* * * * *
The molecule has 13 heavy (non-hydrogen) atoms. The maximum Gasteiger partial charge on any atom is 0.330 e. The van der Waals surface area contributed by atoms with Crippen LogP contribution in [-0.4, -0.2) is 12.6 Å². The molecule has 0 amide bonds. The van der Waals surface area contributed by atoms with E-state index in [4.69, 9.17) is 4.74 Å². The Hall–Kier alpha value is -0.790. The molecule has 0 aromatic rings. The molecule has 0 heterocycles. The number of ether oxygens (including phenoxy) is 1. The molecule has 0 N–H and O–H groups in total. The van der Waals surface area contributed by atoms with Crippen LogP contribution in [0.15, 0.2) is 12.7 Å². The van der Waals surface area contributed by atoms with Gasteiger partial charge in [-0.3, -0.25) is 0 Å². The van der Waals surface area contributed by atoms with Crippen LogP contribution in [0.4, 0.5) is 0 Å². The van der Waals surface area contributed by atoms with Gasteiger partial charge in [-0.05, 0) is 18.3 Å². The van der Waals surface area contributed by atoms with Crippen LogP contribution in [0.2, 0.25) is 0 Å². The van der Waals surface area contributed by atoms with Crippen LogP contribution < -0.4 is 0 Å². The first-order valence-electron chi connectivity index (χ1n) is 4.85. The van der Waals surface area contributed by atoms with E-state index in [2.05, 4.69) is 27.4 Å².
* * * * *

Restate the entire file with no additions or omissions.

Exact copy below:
The molecule has 13 heavy (non-hydrogen) atoms. The maximum Gasteiger partial charge on any atom is 0.330 e. The van der Waals surface area contributed by atoms with Crippen LogP contribution in [-0.4, -0.2) is 12.6 Å². The molecule has 0 amide bonds. The van der Waals surface area contributed by atoms with E-state index in [4.69, 9.17) is 4.74 Å². The Hall–Kier alpha value is -0.790. The molecule has 0 aromatic rings. The molecule has 0 heterocycles. The number of ether oxygens (including phenoxy) is 1. The molecule has 0 N–H and O–H groups in total. The van der Waals surface area contributed by atoms with Crippen LogP contribution in [0.15, 0.2) is 12.7 Å². The van der Waals surface area contributed by atoms with Gasteiger partial charge in [-0.3, -0.25) is 0 Å². The van der Waals surface area contributed by atoms with Crippen LogP contribution in [0.4, 0.5) is 0 Å². The van der Waals surface area contributed by atoms with Gasteiger partial charge in [-0.05, 0) is 18.3 Å². The van der Waals surface area contributed by atoms with Crippen LogP contribution in [0.2, 0.25) is 0 Å². The van der Waals surface area contributed by atoms with Crippen LogP contribution < -0.4 is 0 Å². The first-order valence-electron chi connectivity index (χ1n) is 4.85. The van der Waals surface area contributed by atoms with E-state index in [2.05, 4.69) is 27.4 Å².